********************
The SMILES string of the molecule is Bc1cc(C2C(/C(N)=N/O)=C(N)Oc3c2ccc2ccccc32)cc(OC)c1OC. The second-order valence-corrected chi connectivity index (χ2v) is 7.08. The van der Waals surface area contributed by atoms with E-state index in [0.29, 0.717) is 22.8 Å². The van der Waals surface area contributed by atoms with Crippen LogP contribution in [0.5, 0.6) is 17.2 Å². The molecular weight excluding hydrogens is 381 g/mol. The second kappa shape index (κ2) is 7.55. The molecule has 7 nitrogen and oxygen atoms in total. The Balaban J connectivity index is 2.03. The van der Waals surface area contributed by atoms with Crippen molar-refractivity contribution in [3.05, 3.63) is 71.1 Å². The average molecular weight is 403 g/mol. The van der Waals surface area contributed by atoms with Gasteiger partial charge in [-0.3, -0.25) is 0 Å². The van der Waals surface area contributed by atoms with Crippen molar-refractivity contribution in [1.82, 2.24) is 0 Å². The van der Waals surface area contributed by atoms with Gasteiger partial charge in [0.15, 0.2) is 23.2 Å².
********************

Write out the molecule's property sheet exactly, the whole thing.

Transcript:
The SMILES string of the molecule is Bc1cc(C2C(/C(N)=N/O)=C(N)Oc3c2ccc2ccccc32)cc(OC)c1OC. The second-order valence-corrected chi connectivity index (χ2v) is 7.08. The van der Waals surface area contributed by atoms with E-state index in [0.29, 0.717) is 22.8 Å². The van der Waals surface area contributed by atoms with Crippen LogP contribution in [0.5, 0.6) is 17.2 Å². The molecular weight excluding hydrogens is 381 g/mol. The second kappa shape index (κ2) is 7.55. The molecule has 7 nitrogen and oxygen atoms in total. The Balaban J connectivity index is 2.03. The van der Waals surface area contributed by atoms with Crippen molar-refractivity contribution in [3.05, 3.63) is 71.1 Å². The average molecular weight is 403 g/mol. The van der Waals surface area contributed by atoms with Gasteiger partial charge in [-0.3, -0.25) is 0 Å². The van der Waals surface area contributed by atoms with Crippen molar-refractivity contribution in [1.82, 2.24) is 0 Å². The van der Waals surface area contributed by atoms with Gasteiger partial charge in [0.15, 0.2) is 23.2 Å².